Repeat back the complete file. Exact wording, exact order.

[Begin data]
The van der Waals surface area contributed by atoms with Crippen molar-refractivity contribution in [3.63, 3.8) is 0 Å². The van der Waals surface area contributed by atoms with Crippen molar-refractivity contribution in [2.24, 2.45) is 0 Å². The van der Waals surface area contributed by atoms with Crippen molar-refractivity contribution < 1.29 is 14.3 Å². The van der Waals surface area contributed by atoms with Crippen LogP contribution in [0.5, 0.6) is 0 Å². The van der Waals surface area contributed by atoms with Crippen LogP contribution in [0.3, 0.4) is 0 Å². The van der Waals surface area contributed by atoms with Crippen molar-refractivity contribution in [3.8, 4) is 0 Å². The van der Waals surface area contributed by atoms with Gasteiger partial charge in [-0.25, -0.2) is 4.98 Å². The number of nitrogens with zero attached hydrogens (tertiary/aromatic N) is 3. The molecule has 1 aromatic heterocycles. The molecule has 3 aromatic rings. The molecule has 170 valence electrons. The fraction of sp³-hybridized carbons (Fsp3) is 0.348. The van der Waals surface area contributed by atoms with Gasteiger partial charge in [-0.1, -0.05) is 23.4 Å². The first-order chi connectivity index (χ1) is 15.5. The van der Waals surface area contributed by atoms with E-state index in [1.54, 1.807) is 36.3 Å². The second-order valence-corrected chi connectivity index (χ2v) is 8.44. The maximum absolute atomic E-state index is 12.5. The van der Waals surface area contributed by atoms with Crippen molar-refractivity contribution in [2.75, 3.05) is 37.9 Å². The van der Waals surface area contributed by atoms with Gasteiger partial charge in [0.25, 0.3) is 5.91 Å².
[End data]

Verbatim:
The van der Waals surface area contributed by atoms with Crippen molar-refractivity contribution in [3.63, 3.8) is 0 Å². The van der Waals surface area contributed by atoms with Crippen molar-refractivity contribution in [2.24, 2.45) is 0 Å². The van der Waals surface area contributed by atoms with Crippen molar-refractivity contribution < 1.29 is 14.3 Å². The van der Waals surface area contributed by atoms with Crippen LogP contribution in [0.5, 0.6) is 0 Å². The van der Waals surface area contributed by atoms with Crippen LogP contribution in [0.3, 0.4) is 0 Å². The van der Waals surface area contributed by atoms with Crippen molar-refractivity contribution in [3.8, 4) is 0 Å². The van der Waals surface area contributed by atoms with Gasteiger partial charge in [-0.25, -0.2) is 4.98 Å². The number of nitrogens with zero attached hydrogens (tertiary/aromatic N) is 3. The molecule has 1 aromatic heterocycles. The molecule has 3 aromatic rings. The molecule has 170 valence electrons. The fraction of sp³-hybridized carbons (Fsp3) is 0.348. The van der Waals surface area contributed by atoms with Gasteiger partial charge in [-0.1, -0.05) is 23.4 Å². The first-order chi connectivity index (χ1) is 15.5. The van der Waals surface area contributed by atoms with E-state index in [1.54, 1.807) is 36.3 Å². The second-order valence-corrected chi connectivity index (χ2v) is 8.44. The maximum absolute atomic E-state index is 12.5. The van der Waals surface area contributed by atoms with Crippen molar-refractivity contribution in [2.75, 3.05) is 37.9 Å². The van der Waals surface area contributed by atoms with Gasteiger partial charge in [0.25, 0.3) is 5.91 Å².